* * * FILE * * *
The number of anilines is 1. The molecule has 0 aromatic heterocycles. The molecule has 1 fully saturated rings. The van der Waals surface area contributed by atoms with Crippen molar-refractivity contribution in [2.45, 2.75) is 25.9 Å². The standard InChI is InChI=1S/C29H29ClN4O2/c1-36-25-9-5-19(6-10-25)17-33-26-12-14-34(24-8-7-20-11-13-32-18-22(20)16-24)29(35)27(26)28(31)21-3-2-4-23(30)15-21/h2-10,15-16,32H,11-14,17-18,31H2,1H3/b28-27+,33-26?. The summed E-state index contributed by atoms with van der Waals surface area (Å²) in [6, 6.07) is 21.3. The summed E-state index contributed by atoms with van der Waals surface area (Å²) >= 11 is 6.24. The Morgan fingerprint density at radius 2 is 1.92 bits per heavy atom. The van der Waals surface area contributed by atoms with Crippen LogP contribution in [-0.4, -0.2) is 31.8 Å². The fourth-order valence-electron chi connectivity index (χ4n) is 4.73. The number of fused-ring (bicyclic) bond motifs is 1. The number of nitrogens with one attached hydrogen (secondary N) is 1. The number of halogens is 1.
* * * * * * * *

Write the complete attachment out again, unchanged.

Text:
The number of anilines is 1. The molecule has 0 aromatic heterocycles. The molecule has 1 fully saturated rings. The van der Waals surface area contributed by atoms with Crippen molar-refractivity contribution in [2.45, 2.75) is 25.9 Å². The standard InChI is InChI=1S/C29H29ClN4O2/c1-36-25-9-5-19(6-10-25)17-33-26-12-14-34(24-8-7-20-11-13-32-18-22(20)16-24)29(35)27(26)28(31)21-3-2-4-23(30)15-21/h2-10,15-16,32H,11-14,17-18,31H2,1H3/b28-27+,33-26?. The summed E-state index contributed by atoms with van der Waals surface area (Å²) in [6, 6.07) is 21.3. The summed E-state index contributed by atoms with van der Waals surface area (Å²) >= 11 is 6.24. The Morgan fingerprint density at radius 2 is 1.92 bits per heavy atom. The van der Waals surface area contributed by atoms with Crippen LogP contribution in [-0.4, -0.2) is 31.8 Å². The fourth-order valence-electron chi connectivity index (χ4n) is 4.73. The number of fused-ring (bicyclic) bond motifs is 1. The number of nitrogens with one attached hydrogen (secondary N) is 1. The number of halogens is 1.